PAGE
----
2. Australians celebrate Australia Day in many ways, but it’s regarded as a relaxed day best enjoyed with family and friends. Activities include organising a picnic or barbecue, an outing to the beach or nearest park, or attending an official Australia Day event.
3. Become an honorary Australian for the day: wave the national flag, eat a lamington (chocolate-soaked sponge cake rolled in coconut), don an Akubra (an iconic hat popular in the outback) or wear the national sporting colours of green and gold.
4. During the day, Sydney Harbour is abuzz with the Australia Day Harbour Parade. Last year, more than 40 boats moored at Kurraba Point (near Neutral Bay) to vie for the title of Best Dressed Vessel. The 2014 winner was almost hidden under the flags of the world. The colourful flotilla also parades around the harbour.
5. With Australia Day falling on one of the typically long, warm days of summer, it’s a popular day to get out and enjoy concerts and outdoor performances. Australia Day also falls during the Sydney Festival – head to www.sydneyfestival.org.au to see what performances are scheduled for 26 January. In 2014, classical music fans enjoyed a free outdoor concert, Symphony in the Domain.
6. Take the musical pulse of the nation by tuning in to Triple J’s Hottest 100. Listeners of the youth radio station vote for their favourite song of the previous year, with the results unveiled only as the most popular 100 tracks are played in reverse order, finishing with the listeners’ favourite. The countdown forms a soundtrack to many Australia Day celebrations.
7. Australians love a spectacular fireworks display and some of the biggest and best are on Australia Day. In Brisbane, head to The Parklands at South Bank to hear music, play with interactive art installations, swim at Australia’s only inner-city man-made beach and watch the spectacular evening fireworks. In Perth, head to the CBD’s Langley Park overlooking the Swan River to enjoy an entertainment zone that includes camel and pony rides, and a petting zoo filled with cute Australian animals. It’s also a great spot to watch the laser and water show, as well as the state’s largest annual fireworks display.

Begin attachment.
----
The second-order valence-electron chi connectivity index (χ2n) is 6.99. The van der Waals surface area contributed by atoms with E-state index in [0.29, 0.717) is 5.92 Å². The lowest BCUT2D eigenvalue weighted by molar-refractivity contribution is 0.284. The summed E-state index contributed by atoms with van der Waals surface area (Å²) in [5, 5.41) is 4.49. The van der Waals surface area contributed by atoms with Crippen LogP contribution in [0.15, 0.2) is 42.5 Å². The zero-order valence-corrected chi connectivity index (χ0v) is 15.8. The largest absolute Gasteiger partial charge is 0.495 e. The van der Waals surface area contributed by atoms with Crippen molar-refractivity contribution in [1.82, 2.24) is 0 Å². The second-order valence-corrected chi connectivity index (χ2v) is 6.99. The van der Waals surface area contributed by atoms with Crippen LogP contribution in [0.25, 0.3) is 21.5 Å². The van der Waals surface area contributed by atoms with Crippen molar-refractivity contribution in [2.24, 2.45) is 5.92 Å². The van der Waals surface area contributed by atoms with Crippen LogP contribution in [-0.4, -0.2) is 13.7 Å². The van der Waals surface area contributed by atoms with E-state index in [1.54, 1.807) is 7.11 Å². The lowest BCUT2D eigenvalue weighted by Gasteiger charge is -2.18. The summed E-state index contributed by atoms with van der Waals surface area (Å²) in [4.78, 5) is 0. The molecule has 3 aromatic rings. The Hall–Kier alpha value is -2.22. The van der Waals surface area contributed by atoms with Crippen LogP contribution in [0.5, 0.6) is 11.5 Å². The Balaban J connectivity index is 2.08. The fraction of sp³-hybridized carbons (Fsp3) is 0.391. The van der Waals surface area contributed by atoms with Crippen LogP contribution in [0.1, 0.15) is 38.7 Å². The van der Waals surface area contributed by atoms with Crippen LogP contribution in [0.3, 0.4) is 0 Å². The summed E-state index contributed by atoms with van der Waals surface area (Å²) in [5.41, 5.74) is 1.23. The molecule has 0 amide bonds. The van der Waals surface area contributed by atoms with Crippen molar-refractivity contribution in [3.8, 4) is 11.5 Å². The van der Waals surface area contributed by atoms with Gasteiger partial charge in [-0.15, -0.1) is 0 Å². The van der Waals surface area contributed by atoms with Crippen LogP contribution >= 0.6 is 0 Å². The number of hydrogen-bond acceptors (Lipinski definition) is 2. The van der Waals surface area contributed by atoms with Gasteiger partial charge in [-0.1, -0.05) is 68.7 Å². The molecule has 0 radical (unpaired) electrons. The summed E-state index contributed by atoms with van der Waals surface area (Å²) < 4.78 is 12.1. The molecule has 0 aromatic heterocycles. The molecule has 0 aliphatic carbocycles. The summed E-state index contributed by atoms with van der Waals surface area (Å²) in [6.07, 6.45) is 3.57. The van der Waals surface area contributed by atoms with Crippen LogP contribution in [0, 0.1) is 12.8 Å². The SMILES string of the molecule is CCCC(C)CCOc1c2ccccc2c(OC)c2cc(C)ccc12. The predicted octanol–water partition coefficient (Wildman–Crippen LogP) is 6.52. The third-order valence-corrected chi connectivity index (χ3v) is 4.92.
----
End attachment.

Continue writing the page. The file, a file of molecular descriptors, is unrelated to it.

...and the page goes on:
8. Tens of thousands of people choose to become Australian citizens on Australia Day each year (it’s easily the most popular day of the year to do so). Citizenship ceremonies are held around the country at a range of community events.
What to look out for
The Ferrython is a beloved Australia Day tradition in Sydney.
At 11am, specially-decorated commuter ferries take off from Circular Quay to race each other over to Shark Island in the inner harbour and then back to the finishing post under the Sydney Harbour Bridge. While there are no seats available on the ferries themselves, visitors can grab a front-row view of the race by heading to the northern or southern stretches of the harbour that overlook this part of the water. (Tip: Shark Island sits between Point Piper and Nielsen Park).
How to get there
To watch Sydney’s Ferrython, find a vantage point around Circular Quay, near the Sydney Opera House or the Royal Botanic Gardens, or stroll across the Harbour Bridge to find a harbourside spot at Milsons Point.
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